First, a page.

Long time readers of this blog will know that I’ve been fascinated by the oak bark pit-tanned leathers made at Baker’s tannery since Terry Dear introduced this magical material to me in 2010. I had even worked on a couple collaboration belts during that time – during the heydays of online menswear forums and before crowd funding platforms were the norm – the Quercus belt with Terry himself and later on the Military belt with Charlie at Equus Leather.
So yeah, I’m a pretty big sucker for oak bark leather. Which is why I’m very excited to show you my latest oak bark acquisition – the ‘Thor‘ belt, made by Chris at Rå Leather out of dark stained oak bark leather!
Rå Leather is a relatively new workshop, created by Chris just last year in 2016. Inspired by Scandinavian minimalism, Rå Leather aims to create high-quality leather crafts that will stand the test of time.
Let’s take a look at Chris’ version of the oak bark work belt.
You’d think that by 2017 I’d be sick of writing about Baker’s oak bark leather, but I’m not!
Oak bark leather is my favourite leather of all time!
The version featured here is the dark stained, bridle version of the oak bark leather. The cattle hide goes through the age old pit tanning process which takes at least one year and one day, the resulting leather is then hand stained and hand-curried with fats and waxes for an English bridle finish.
When new, there is significant bloom on the grain of this leather – evidence of the currying process, which does not occur on the natural version of oak bark leather. A similar process is involved as part of the finishing of shell cordovan.
However, Baker’s bridle is very different from other English bridle leathers, such as those made by Sedgwick’s or Clayton Tannery. Even though the flexible temper and the high fat content are common themes, Baker’s oak bark bridle has a much more significant grain growth, a result of longer and more gentle tannage; the other bridle leathers are usually not pit tanned, and are made in a much more expedient manner.
Further, the monstrous density and thickness is unparalleled as far as bridle leathers go. Other bridle leathers, whether British or American, rely on various processes to compress the leather in order to increase the density of the leather and produce a certain finish.
However, Baker’s version does not need to be compressed, as the gentle and gradual pit tanning process produces a leather which is incredibly dense without further processing!
Therefore, not only is Baker’s oak bark bridle thicker than other bridles, it also has a much more natural appearance and shows off the leather’s inherent beauty. Other British bridles have a shiny, artificial beauty, much like shell cordovan. American bridles are not as pretty, but are rugged workhorses which have great resistances and longevity.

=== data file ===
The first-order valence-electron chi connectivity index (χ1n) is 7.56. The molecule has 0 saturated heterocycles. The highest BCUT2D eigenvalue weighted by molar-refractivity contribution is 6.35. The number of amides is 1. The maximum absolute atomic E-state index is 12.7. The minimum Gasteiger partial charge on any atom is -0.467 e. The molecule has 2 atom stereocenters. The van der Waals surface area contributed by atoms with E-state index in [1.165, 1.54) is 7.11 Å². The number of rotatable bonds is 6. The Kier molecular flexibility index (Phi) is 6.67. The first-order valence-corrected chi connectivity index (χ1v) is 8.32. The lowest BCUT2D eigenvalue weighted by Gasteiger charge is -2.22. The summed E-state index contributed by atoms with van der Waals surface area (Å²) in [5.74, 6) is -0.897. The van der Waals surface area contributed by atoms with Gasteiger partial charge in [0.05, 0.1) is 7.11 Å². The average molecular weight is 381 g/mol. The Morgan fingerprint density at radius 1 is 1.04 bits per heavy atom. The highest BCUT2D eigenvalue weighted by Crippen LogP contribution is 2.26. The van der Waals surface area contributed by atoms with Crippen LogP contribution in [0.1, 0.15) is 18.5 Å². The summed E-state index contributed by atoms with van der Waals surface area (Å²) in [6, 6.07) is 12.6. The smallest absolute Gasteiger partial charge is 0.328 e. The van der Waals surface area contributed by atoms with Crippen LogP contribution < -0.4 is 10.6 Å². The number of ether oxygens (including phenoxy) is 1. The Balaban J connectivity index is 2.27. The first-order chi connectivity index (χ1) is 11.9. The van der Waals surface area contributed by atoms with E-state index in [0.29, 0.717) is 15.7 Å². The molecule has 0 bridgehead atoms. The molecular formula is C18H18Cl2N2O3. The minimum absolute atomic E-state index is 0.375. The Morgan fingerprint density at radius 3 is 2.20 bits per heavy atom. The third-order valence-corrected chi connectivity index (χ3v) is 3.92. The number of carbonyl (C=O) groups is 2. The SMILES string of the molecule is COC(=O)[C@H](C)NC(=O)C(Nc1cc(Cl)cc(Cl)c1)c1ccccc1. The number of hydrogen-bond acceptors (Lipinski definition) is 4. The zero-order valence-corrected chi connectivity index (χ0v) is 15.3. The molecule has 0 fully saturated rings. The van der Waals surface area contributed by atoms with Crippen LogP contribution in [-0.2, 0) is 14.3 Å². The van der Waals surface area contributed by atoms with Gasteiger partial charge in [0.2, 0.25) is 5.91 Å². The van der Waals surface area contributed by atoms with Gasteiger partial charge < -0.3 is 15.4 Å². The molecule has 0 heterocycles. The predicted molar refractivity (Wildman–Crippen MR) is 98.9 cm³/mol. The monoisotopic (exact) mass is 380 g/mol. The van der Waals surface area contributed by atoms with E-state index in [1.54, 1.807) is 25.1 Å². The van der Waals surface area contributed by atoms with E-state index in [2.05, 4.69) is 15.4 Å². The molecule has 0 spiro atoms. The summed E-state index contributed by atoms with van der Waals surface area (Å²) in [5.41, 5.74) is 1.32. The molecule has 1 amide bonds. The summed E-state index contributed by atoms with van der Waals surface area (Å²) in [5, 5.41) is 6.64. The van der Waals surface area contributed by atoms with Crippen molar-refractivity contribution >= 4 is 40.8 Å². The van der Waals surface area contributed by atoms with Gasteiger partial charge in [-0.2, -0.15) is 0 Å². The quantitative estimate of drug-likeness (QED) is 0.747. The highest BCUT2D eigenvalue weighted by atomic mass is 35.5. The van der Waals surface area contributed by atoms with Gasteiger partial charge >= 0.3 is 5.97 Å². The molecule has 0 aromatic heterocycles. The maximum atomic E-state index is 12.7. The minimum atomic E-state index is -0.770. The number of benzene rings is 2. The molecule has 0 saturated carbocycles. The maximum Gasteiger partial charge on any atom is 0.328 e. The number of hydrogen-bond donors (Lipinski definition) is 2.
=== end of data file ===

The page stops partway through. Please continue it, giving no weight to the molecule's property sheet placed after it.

Being a very natural product, Baker’s bridle is less consistent than other bridle leathers in terms of surface finish and thickness. That is part of the charm, so I cannot fault it for this. The thickness of the belt is pretty incredible, varying between 5.9 mm to 6.5 mm, as measured by my caliper. So, an average of 15.5 oz!
Fear not, as the bridle version of the oak bark leather has an even more flexible temper than the natural version. This means that the belt is easy and comfortable to wear from the get go despite the considerable thickness of the strap.
There is much to be said about the level of grain growth that Baker’s oak bark leather possess, which is unrivaled by any other cattle leather I’ve seen thus far. Shonan’s natural saddle leather comes in at a distant second place when it comes to the grain, whereas most other vegetable tanned leathers – even the fancy Italian ones – are nothing to write home about in terms of growth.
Not everyone’s cup of tea, of course, and I’m guessing the average person probably wants their leathers to be smooth & shiny, and not smelling like bark. For a leather hobbyist though, this leather is a must try at some point; certainly, pit tanned leathers are a milestone acquisition for serious leather nerds.
Did I mention the astringent smell?
Oak bark leather has a very distinct smell, at first permeating through the room as you wear this belt for the first time. There are not many leathers I can claim to be able to identify by smell alone, but oak bark tannage has an unique aroma.
The flesh side of this leather is very nicely finished. It may be rugged, but it ain’t rough!
Styling, Hardware, Details & Construct
The Thor belt is certainly a work belt, if not by virtue of its rugged and minimalist design, then it is evident even to the layman in the incredible thickness. In the photos of this review, I’ve paired the Thor belt with Tanuki’s Red Cast denim jeans and Samurai Jeans’ Heavy Chino pants – the belt fits in beautifully with rugged, artisan-made work garments.
Despite using a British leather and being made in England, this belt does not have the aesthetics of a traditional British saddle-style belt. There’s no edge creasing here, and the thread colour is not the traditional yellow – indeed, the overall look is entirely different, being much more minimalist and sleek, true to the Nordic inspiration behind Chris’ crafts.
The strap itself features straight lines softened by curved edges and rounded holes. It is 38 mm wide.
The emphasis is entirely on the leather, whereas the threading and buckle provide contrast but in themselves do not steal away attention.
The buckle itself is an English made solid brass buckle, with an antiqued finish. It is sturdy, well made and does not scratch the leather or edge finish.